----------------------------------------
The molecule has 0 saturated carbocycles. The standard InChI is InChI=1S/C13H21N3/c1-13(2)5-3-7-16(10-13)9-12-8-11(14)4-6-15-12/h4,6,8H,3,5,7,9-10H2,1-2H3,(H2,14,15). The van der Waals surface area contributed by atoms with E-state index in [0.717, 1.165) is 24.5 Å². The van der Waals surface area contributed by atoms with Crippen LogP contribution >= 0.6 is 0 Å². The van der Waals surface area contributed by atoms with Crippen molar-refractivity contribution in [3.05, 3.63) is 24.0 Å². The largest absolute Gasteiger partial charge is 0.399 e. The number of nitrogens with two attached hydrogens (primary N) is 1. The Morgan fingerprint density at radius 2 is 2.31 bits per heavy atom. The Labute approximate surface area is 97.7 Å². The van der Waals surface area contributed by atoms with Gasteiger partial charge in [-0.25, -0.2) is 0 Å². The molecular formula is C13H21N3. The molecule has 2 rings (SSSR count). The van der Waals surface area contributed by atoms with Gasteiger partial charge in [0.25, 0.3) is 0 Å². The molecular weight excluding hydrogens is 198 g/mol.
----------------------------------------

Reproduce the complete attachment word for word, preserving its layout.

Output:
The molecule has 0 saturated carbocycles. The standard InChI is InChI=1S/C13H21N3/c1-13(2)5-3-7-16(10-13)9-12-8-11(14)4-6-15-12/h4,6,8H,3,5,7,9-10H2,1-2H3,(H2,14,15). The van der Waals surface area contributed by atoms with E-state index in [0.717, 1.165) is 24.5 Å². The van der Waals surface area contributed by atoms with Crippen LogP contribution >= 0.6 is 0 Å². The van der Waals surface area contributed by atoms with Crippen molar-refractivity contribution in [3.05, 3.63) is 24.0 Å². The largest absolute Gasteiger partial charge is 0.399 e. The number of nitrogens with two attached hydrogens (primary N) is 1. The Morgan fingerprint density at radius 2 is 2.31 bits per heavy atom. The Labute approximate surface area is 97.7 Å². The van der Waals surface area contributed by atoms with Gasteiger partial charge in [-0.25, -0.2) is 0 Å². The molecular formula is C13H21N3. The molecule has 2 rings (SSSR count). The van der Waals surface area contributed by atoms with Gasteiger partial charge in [0.25, 0.3) is 0 Å². The molecular weight excluding hydrogens is 198 g/mol.